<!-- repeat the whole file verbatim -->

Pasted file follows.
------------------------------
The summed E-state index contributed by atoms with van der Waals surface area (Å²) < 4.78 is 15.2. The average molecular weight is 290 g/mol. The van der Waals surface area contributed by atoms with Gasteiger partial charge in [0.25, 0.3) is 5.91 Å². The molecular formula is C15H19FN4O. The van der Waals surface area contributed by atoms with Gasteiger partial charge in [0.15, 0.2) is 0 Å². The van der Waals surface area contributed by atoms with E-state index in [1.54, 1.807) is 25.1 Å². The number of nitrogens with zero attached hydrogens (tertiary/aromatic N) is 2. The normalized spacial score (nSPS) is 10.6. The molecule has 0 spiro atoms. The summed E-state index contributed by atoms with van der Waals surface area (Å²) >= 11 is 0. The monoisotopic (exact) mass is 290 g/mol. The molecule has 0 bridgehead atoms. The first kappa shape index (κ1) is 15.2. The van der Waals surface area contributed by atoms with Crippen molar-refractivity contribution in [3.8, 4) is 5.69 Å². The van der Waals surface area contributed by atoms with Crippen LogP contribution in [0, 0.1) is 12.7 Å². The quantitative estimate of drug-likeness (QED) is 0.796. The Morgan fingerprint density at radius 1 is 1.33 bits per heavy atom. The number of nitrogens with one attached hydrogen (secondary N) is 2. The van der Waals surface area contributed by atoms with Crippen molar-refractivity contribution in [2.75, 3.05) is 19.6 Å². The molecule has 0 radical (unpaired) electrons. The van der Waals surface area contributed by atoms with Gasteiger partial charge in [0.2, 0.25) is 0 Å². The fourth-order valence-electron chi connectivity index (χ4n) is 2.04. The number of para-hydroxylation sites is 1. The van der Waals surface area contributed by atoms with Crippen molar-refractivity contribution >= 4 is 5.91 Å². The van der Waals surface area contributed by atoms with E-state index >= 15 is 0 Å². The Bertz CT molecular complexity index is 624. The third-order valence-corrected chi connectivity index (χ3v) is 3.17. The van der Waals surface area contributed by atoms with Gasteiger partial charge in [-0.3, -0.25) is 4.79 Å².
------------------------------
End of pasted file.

The summed E-state index contributed by atoms with van der Waals surface area (Å²) < 4.78 is 15.2. The average molecular weight is 290 g/mol. The van der Waals surface area contributed by atoms with Gasteiger partial charge in [0.25, 0.3) is 5.91 Å². The molecular formula is C15H19FN4O. The van der Waals surface area contributed by atoms with Gasteiger partial charge in [0.15, 0.2) is 0 Å². The van der Waals surface area contributed by atoms with E-state index in [1.54, 1.807) is 25.1 Å². The number of nitrogens with zero attached hydrogens (tertiary/aromatic N) is 2. The normalized spacial score (nSPS) is 10.6. The molecule has 0 spiro atoms. The summed E-state index contributed by atoms with van der Waals surface area (Å²) >= 11 is 0. The monoisotopic (exact) mass is 290 g/mol. The molecule has 0 bridgehead atoms. The first kappa shape index (κ1) is 15.2. The van der Waals surface area contributed by atoms with Crippen molar-refractivity contribution in [3.8, 4) is 5.69 Å². The van der Waals surface area contributed by atoms with Crippen LogP contribution in [0, 0.1) is 12.7 Å². The quantitative estimate of drug-likeness (QED) is 0.796. The Morgan fingerprint density at radius 1 is 1.33 bits per heavy atom. The number of nitrogens with one attached hydrogen (secondary N) is 2. The van der Waals surface area contributed by atoms with Crippen molar-refractivity contribution in [2.75, 3.05) is 19.6 Å². The molecule has 0 radical (unpaired) electrons. The van der Waals surface area contributed by atoms with Gasteiger partial charge in [0.2, 0.25) is 0 Å². The fourth-order valence-electron chi connectivity index (χ4n) is 2.04. The number of para-hydroxylation sites is 1. The van der Waals surface area contributed by atoms with Crippen molar-refractivity contribution >= 4 is 5.91 Å². The van der Waals surface area contributed by atoms with E-state index >= 15 is 0 Å². The Bertz CT molecular complexity index is 624. The third-order valence-corrected chi connectivity index (χ3v) is 3.17. The van der Waals surface area contributed by atoms with Gasteiger partial charge in [-0.3, -0.25) is 4.79 Å².